A new study from Clever Real Estate found that homeownership has become a casualty in the crisis of rising student loan debt. As the student debt load in the United States has risen to $1.6 trillion by the end of Q1 this year, 48% of young adults surveyed said they will delay buying a home because of their student loans.
According to a study on millennial homeownership from the Urban Institute, the homeownership rate of those aged 25 to 34 was only 37%. That’s 8% lower than the homeownership rates of Gen Xers and baby boomers at the same age.
“If the homeownership rate for millennials had stayed the same as previous generations,” the study noted, “there would be about 3.4 million more homeowners today.”
The study found that 36% more graduates who had paid off their debt (or never had any) owned a home and graduates who paid off their debt were 7 times more likely to own their home outright.
Roughly 40% of millennials have student loan debt, according to the AARP, and Clever Real Estate says it pushes back home buying for millennials by nearly 8 years.
A dream delayed
A study from the Federal Reserve noted that “a $1,000 increase in student loan debt lowers the homeownership rate by about 1.5 percentage points for public 4-year college-goers during their mid 20s, equivalent to an average delay of 2.5 months in attaining homeownership.” With the average student loan burden roughly $37,000, that’s a 7.7 year delay.
And 84% of young adults say they still desire to buy a home, despite studies that show more than 60% of millennials regret the purchase.
This isn’t just a problem at the margins. By 2012, 71% of all students graduating from a 4-year college or university had a student loan. Average debt has only been increasing over time, ticking upward to $37,000 from nearly $9,500 in 1993. The current levels are more than 3 times higher than they were in 2006.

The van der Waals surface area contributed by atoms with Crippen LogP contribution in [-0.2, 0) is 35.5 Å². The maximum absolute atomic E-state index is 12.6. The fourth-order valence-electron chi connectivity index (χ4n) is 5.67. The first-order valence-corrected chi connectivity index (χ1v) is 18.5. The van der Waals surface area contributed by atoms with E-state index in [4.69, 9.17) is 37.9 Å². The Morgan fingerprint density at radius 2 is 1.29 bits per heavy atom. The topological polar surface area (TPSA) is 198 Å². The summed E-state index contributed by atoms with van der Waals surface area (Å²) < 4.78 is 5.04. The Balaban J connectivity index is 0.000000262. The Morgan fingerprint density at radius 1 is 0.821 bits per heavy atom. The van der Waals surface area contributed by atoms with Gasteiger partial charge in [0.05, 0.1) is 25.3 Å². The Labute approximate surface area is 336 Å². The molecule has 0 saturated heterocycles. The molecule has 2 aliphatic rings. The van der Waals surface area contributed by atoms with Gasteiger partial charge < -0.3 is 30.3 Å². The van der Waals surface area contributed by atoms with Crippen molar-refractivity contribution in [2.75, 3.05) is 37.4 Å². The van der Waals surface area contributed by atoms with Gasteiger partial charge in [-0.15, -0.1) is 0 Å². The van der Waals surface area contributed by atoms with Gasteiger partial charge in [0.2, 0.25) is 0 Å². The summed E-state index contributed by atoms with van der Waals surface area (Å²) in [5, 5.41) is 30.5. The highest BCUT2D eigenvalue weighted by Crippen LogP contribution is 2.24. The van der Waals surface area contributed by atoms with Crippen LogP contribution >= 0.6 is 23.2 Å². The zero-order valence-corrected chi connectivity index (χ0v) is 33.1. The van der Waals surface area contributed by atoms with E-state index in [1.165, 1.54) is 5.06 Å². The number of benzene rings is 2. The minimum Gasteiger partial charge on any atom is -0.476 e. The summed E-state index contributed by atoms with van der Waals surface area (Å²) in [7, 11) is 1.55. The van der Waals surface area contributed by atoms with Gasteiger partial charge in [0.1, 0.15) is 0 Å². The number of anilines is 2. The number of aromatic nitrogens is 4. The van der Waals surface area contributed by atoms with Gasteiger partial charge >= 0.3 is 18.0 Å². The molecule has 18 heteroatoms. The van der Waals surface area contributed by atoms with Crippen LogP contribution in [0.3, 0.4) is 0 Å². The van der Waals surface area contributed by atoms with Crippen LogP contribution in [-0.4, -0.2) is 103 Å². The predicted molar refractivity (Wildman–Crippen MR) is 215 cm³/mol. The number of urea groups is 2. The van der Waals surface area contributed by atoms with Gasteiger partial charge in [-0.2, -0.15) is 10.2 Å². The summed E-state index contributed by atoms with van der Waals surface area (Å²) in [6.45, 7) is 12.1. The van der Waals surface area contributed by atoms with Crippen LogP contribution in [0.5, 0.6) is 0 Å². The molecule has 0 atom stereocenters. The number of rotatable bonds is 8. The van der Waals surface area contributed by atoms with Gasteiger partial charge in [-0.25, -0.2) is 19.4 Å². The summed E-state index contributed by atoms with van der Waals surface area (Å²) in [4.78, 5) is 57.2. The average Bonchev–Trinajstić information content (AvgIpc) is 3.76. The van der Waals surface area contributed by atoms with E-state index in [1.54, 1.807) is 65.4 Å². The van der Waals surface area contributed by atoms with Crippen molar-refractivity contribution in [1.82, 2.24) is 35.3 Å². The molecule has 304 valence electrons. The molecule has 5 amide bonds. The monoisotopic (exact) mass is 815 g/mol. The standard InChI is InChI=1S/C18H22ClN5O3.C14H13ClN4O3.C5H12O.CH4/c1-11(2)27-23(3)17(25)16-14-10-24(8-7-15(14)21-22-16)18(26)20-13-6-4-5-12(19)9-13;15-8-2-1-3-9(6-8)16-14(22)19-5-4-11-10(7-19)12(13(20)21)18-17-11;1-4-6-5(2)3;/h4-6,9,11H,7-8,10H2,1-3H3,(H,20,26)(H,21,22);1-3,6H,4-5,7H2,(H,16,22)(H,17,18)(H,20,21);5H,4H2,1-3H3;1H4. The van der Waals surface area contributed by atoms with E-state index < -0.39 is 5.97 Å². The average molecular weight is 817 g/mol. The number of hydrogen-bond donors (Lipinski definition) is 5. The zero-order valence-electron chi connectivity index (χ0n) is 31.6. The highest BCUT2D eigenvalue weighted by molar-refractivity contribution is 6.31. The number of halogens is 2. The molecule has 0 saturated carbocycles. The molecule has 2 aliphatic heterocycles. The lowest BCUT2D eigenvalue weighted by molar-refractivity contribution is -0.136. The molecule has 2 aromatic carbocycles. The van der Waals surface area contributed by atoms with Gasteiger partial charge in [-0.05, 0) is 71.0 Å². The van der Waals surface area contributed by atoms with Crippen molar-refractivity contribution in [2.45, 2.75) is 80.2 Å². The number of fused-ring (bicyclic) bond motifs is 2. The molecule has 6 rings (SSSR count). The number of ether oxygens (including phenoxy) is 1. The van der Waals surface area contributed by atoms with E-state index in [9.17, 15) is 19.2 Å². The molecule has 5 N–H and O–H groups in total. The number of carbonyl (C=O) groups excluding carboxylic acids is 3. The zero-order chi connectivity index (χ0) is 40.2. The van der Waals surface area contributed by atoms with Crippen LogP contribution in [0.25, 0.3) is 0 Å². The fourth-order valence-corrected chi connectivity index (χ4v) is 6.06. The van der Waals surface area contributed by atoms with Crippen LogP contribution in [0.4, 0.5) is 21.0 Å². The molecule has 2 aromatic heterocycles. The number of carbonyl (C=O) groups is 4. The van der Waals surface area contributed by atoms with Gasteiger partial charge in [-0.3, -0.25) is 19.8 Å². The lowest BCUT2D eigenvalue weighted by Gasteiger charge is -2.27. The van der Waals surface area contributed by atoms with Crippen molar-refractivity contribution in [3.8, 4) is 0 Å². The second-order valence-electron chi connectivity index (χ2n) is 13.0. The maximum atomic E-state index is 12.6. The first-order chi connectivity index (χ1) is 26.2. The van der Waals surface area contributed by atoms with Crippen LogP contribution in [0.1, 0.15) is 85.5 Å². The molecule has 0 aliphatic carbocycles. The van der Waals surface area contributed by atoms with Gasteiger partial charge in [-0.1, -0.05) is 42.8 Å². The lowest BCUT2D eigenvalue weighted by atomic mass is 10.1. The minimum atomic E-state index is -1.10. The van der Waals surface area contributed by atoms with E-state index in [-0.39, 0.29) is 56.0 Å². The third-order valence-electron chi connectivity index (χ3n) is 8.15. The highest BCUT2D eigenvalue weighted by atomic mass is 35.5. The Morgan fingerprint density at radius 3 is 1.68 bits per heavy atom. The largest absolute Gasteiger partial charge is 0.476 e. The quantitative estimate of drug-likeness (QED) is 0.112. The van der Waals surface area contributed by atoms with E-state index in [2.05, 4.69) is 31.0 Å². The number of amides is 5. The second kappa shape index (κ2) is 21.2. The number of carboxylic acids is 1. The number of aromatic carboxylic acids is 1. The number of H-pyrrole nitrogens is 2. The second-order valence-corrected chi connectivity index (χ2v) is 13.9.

As most people know, the cost of college in the U.S. is expensive — and getting costlier each year. In the past decade, the price of a four-year college degree from a private institution has jumped from $28,440 to $35,830. When including room and board, that number rises to $48,510, according to data from College Board. Public tuition has also been on the rise, increasing from roughly $7,500 to more than $10,000. That number doubles when factoring in room and board.
The domino effect
And this only has knock-on effects in the economy.
To help their children pay for school, more than 50% of parents are willing to go into debt by as much as $31,000. And once they graduate, half of American parents are skimping on their retirement to help pay for their children’s bills, including their student loans.
The student loan crisis doesn’t just impact home ownership. Millennials are delaying marriage and having children as they grapple with the burdens of their debt. Saving for retirement, buying a car, and donating money to charity are also negatively impacted. Without student loan debt, 54% of those surveyed said they would save for a down payment on a home. Slightly more than half – 51% – said they would build their emergency savings, closely followed by saving for retirement.
“Undergraduates with student loans are 8 times as likely to take out an additional personal loan and 71% more likely to use a high-interest credit card, perpetuating a cycle of debt for lower-income families,” the Clever Real Estate report stated. What’s more, most people believe that they will be able to pay off their debt within 15 years. In reality, studies show it takes 21 years on average to pay off student loans.
A college degree still pays off in the long run; studies show it is worth $2.8 million on average over a lifetime. What’s more, those with a bachelor’s degree earn 31% more than those with an Associate’s degree — and 84% more than those with just a high school diploma. But as more millennials put off purchasing a house, it’s a bitter pill to swallow.
Kristin Myers is a reporter at Yahoo Finance. Follow her on Twitter.